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Re: Myth of loose coupling

From: David Jacobs <djacobs@mitre.org>
Date: Tue, 07 Jan 2003 11:47:00 -1000
Message-ID: <3E1B4AD4.4080401@mitre.org>
To: David Orchard <dorchard@bea.com>
CC: www-ws-arch@w3.org

I agree with just about everything you are saying.  Until AI 
capabilities develop much further, the human interpretation factor will 
provide much looser coupling with HTML than with XML.

However, I think there are things that can be done to start us down the 
road of reducing the very tight coupling that SOAP entails.  This was 
the reason for my other proposal, whereby we standardize the xml schema 
communicating web service navigation and defining web service forms.  In 
this way changes to navigation and forms becomes just data changes 
instead of schema changes.  I agree that resulting data will always 
require tighter coupling, but even here if the client is written 
correctly some flexibility (albeit very limited) in schema changes can 
be endured.


David Orchard wrote:

>I completely understand the flexibility of changing web sites without
>affecting the client.  My argument is that from the client's perspective,
>this is a "data" change, and not an "application" change.  Imagine the
>corollary in Web services.  Web model=use HTML.  Web services=use XML.
>Instead of using the standardized HTML for offering a web site, Amazon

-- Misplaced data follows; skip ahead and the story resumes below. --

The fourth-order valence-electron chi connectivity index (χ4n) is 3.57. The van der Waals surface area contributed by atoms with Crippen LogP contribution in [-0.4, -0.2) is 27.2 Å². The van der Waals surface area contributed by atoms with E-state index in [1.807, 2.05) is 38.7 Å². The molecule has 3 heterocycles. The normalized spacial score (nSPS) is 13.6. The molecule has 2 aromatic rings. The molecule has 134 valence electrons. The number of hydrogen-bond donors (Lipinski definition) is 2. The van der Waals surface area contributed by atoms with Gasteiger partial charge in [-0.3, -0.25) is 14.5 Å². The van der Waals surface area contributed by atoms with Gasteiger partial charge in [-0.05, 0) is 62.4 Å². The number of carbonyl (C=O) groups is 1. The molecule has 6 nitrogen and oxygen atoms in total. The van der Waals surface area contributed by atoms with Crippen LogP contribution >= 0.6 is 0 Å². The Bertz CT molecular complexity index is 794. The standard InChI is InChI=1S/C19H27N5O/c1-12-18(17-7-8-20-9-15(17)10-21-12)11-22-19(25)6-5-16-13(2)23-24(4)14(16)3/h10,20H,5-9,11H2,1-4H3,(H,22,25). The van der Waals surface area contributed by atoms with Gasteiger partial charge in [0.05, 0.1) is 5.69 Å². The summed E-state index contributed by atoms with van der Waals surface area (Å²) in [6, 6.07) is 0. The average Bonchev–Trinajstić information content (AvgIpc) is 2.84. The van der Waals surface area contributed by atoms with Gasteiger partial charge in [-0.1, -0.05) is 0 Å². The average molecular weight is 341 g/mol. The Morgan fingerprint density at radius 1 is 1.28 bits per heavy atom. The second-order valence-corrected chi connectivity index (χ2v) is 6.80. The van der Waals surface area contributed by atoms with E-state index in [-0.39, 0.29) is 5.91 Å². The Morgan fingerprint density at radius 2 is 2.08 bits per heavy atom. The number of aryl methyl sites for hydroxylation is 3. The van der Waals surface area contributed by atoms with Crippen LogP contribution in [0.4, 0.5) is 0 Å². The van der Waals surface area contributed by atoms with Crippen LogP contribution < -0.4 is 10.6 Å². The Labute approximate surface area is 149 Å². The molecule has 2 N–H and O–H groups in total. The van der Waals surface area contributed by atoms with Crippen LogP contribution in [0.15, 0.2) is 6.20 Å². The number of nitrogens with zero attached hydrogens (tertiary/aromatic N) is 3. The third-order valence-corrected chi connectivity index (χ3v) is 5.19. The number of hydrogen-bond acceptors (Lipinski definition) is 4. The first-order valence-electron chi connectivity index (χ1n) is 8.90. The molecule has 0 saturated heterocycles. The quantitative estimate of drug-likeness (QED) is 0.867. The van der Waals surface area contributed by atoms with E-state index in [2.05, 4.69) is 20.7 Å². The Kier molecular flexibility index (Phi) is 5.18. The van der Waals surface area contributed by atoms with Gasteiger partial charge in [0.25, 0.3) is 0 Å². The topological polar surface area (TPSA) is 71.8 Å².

>offers XML.  Now it creates it's own vocabulary of xml.  You write an app
>for that XML.  If Amazon changes the data values - like adds a new book -
>your app doesn't break.  But if Amazon changes the vocabulary of xml, your
>app breaks.  My point is that HTML doesn't evolve very quickly, so the
>clients don't break very often.  But in program to program via XML, this
>situation is completely different.   And because XML allows for much quicker
>changes to vocabularies, programs will break more often.  The browser and
>the Web service client all have the same level of coupling, it's just that
>the vocabularies can change at WAY different speeds.  In fact, I kind of
>argue that XML is a two-edged sword because of this.  XML means we can very
>quickly create new vocabularies.  But the converse of that is that
>clients/servers will break more quickly.
Received on Tuesday, 7 January 2003 16:48:41 UTC

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